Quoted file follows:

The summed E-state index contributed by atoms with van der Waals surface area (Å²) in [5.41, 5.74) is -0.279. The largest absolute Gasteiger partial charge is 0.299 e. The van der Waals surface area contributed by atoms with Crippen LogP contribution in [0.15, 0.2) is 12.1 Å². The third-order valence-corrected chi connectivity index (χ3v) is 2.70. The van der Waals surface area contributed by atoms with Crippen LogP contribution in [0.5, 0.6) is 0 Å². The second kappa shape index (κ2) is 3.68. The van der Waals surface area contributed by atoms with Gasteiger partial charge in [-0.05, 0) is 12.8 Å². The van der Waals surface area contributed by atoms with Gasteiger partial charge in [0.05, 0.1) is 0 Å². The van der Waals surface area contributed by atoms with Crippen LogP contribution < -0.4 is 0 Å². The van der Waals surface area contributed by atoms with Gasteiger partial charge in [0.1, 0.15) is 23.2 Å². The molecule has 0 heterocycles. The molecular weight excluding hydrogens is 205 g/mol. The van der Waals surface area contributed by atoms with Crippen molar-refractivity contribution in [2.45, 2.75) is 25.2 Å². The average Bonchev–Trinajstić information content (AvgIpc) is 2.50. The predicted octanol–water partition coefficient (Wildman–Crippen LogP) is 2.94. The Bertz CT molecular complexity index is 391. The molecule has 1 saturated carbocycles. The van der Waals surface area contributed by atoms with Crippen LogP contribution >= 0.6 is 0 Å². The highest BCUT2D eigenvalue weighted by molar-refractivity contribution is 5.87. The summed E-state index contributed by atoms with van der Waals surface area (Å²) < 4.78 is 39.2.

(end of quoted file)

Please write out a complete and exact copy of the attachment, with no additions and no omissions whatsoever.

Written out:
The summed E-state index contributed by atoms with van der Waals surface area (Å²) in [5.41, 5.74) is -0.279. The largest absolute Gasteiger partial charge is 0.299 e. The van der Waals surface area contributed by atoms with Crippen LogP contribution in [0.15, 0.2) is 12.1 Å². The third-order valence-corrected chi connectivity index (χ3v) is 2.70. The van der Waals surface area contributed by atoms with Crippen LogP contribution in [0.5, 0.6) is 0 Å². The second kappa shape index (κ2) is 3.68. The van der Waals surface area contributed by atoms with Gasteiger partial charge in [-0.05, 0) is 12.8 Å². The van der Waals surface area contributed by atoms with Gasteiger partial charge in [0.05, 0.1) is 0 Å². The van der Waals surface area contributed by atoms with Crippen LogP contribution < -0.4 is 0 Å². The van der Waals surface area contributed by atoms with Gasteiger partial charge in [0.1, 0.15) is 23.2 Å². The molecule has 0 heterocycles. The molecular weight excluding hydrogens is 205 g/mol. The van der Waals surface area contributed by atoms with Crippen molar-refractivity contribution in [2.45, 2.75) is 25.2 Å². The average Bonchev–Trinajstić information content (AvgIpc) is 2.50. The predicted octanol–water partition coefficient (Wildman–Crippen LogP) is 2.94. The Bertz CT molecular complexity index is 391. The molecule has 1 saturated carbocycles. The van der Waals surface area contributed by atoms with Crippen LogP contribution >= 0.6 is 0 Å². The highest BCUT2D eigenvalue weighted by molar-refractivity contribution is 5.87. The summed E-state index contributed by atoms with van der Waals surface area (Å²) < 4.78 is 39.2.